Charles Ambrose Storey and the Razmnama Manuscript

This Saturday (21st August) marks the 133rd anniversary of the birth of the British Orientalist and former Fellow of the Society, Charles Ambrose Storey (1888-1968).

Drawing of Charles Ambrose Storey which is currently on display in the Society’s Reading Room.

Storey studied Classics and Oriental languages at Trinity College, Cambridge where he specialised in studying Arabic. His interest in the language would influence his future career in academia and in 1914 he was appointed Professor of Arabic at the Anglo-Mohamedan Oriental College (now the Muslim University) of Aligarh, India. After working for a short period as a Librarian in the India Office, he was elected Sir Thomas Adams Professor of Arabic at Cambridge in 1933 – a position he held until his retirement in 1947.

Storey dedicated the rest of his life towards documenting sources for the study of Persian literature. One of his greatest achievements was the publication of ‘Persian Literature: A bio-biographical Survey’ (1927). This was envisioned by Storey as a counterpart to Carl Brocklemann’s ‘Geschichte der arabischen Litteratur,’ with Storey classifying the literature by topic rather than time period. Volume 1 (parts 1-3) and volume 2 (part 1) were published during Storey’s lifetime whilst volume 2 (parts 2-3) and volume 3 (parts 1-2) were published posthumously using the Society’s own funds. Unpublished manuscripts for volume 3 (part 3) and volume 4 are held by the Society and have recently been published by Brill: A continuation of this work, but on a different basis, began to be published by François de Blois in 1992. This formed volume 5 of the Bio-Bibliographical Survey series and is entitled ‘Poetry of the Pre-Mongol Period’.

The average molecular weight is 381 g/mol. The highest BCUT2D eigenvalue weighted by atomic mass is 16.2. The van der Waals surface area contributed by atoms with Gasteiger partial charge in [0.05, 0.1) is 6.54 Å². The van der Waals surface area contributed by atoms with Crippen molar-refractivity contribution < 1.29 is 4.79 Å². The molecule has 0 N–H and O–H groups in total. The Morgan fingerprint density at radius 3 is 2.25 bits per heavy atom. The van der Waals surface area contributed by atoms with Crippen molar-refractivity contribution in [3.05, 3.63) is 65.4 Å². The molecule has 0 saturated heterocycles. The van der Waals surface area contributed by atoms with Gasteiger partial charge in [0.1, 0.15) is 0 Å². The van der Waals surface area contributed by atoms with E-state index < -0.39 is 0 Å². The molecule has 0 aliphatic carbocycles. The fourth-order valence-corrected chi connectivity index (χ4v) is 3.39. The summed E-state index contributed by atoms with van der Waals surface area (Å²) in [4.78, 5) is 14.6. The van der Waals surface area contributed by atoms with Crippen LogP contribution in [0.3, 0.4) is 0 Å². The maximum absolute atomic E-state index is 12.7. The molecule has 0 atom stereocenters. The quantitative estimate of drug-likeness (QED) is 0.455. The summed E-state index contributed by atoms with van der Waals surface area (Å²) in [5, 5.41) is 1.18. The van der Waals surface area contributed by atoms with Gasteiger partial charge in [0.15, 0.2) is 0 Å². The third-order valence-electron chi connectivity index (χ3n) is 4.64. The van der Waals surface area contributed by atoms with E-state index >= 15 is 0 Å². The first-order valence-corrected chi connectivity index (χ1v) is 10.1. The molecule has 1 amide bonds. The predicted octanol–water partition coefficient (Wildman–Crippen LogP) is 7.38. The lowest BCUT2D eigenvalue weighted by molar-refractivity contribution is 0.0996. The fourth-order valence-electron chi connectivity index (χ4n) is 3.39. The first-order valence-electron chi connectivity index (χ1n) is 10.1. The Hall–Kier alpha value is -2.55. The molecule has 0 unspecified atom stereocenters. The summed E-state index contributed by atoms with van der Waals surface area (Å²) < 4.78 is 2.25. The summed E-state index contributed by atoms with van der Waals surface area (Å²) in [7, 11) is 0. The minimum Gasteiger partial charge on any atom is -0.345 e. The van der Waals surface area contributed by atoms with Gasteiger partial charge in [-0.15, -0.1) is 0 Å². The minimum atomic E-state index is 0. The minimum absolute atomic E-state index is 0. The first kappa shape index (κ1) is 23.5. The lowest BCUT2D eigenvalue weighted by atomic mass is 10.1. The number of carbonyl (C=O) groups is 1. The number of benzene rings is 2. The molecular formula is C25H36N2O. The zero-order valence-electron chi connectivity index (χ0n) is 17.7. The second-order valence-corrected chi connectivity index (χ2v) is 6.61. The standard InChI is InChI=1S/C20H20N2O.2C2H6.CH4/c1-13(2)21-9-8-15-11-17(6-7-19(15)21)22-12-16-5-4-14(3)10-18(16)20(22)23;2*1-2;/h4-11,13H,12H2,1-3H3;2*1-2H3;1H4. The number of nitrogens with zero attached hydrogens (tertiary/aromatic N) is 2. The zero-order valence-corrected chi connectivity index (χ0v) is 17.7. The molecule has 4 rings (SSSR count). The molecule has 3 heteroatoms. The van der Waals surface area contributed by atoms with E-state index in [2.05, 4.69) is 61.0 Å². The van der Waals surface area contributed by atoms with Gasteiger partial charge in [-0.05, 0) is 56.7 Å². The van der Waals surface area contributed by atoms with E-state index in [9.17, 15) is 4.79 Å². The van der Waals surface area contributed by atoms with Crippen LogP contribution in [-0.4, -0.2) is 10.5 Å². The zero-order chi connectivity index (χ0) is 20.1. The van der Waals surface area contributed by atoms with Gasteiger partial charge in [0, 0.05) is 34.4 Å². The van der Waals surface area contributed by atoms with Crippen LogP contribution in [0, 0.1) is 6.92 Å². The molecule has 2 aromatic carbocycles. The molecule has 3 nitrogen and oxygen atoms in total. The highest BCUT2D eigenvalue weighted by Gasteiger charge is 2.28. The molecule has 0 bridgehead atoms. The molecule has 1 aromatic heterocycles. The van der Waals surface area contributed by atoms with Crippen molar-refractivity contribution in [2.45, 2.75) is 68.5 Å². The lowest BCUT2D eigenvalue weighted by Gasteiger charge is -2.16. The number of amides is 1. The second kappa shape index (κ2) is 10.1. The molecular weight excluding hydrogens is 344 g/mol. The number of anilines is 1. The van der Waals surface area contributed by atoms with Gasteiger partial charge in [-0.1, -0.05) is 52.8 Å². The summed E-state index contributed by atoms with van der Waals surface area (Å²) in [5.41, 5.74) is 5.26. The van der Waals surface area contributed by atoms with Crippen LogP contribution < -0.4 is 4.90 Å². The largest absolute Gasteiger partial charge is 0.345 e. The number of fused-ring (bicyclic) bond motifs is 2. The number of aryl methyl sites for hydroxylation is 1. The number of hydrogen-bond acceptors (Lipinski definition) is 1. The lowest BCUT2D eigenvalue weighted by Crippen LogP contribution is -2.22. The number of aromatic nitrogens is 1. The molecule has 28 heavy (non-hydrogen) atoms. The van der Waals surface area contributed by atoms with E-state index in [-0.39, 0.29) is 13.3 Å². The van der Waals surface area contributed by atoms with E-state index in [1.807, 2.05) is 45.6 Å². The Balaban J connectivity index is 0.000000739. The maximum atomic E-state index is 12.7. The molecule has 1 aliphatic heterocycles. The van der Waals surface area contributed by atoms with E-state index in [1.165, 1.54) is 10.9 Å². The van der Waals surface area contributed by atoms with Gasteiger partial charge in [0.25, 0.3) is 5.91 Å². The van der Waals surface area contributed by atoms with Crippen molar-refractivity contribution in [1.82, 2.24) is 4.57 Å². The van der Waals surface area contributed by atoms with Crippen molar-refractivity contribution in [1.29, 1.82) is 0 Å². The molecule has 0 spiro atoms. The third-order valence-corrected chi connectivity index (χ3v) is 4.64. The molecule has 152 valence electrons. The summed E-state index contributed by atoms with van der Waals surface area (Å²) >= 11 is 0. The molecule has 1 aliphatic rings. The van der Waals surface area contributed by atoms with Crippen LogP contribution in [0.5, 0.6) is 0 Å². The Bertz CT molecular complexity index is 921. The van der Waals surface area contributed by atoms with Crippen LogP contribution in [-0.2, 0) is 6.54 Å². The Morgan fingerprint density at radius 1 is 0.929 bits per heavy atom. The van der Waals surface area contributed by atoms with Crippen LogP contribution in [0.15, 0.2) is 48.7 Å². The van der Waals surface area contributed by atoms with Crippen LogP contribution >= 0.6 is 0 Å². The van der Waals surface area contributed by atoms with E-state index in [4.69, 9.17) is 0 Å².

Razmnama Manuscript:

When Charles Storey died in 1968, he bequeathed the whole of his estate to the Society, including his Library and art collection. This included two miniatures from a dispersed manuscript of the Razmnama, a Persian translation of the Hindu epic Mahabharata, described as the longest poem ever written. The translation was commissioned by the Mughal Emperor Akbar, as part of a major programme of translating Sanskrit texts into Persian. This was itself part of a long-term project to make Persian the official language of the Mughal Empire and political elites. Another 24 miniatures from the manuscript, which was copied in AH 1007 (1598/99), are at the British Library (BL Or. 12076).  


The blind king Dhṛtarāṣṭra, led by Kuntī, leaves the city of Hastinapur and retires to the forest. His wife Gāndhārī, blindfolded, supports him following behind. From the 15th book, the Aśramavāsikaparva (ʻRetirement to the Hermitageʼ). Painting attributed to Dhanū (Or.12076, f.110v) Copyright: The British Library.

Miniatures in the RAS Collections:


RAS 052.001 Bharata shooting an arrow at Hanuman by Bhagvan, c.1598

The first miniature that is held within the Society’s collections is of Bhagvan Bharata shooting at Hanuman. Bharata is a Hindu deity and was born to the virtuous king of Ayodhya, Dasharatha and his second wife, Queen Kaikeyi. Hanuman is a Hindu God and divine vanara companion of the god Rama.

RAS 052.002 Duryodhana receiving Krishna and the five Pandava brothers. By Salih Kashmiri, c.1598.

The second miniature was inscribed in Persian as ‘The audience of the Pandava brothers together with Krishna before Duryodhana before battle’. The Pandava brothers were: Yudhishthira, Bhima, Arjuna, Nakula and Sahadeva. The Pandavas waged a civil war against their extended family consisting of their cousins the Kauravas led by Duryodhana and his brothers, as well as their preceptor and gurus Bhishma and Drona respectively. This conflict was known as the Kurukshetra War. The Pandavas eventually won the war with the demise of the Kauravas, albeit at a great cost .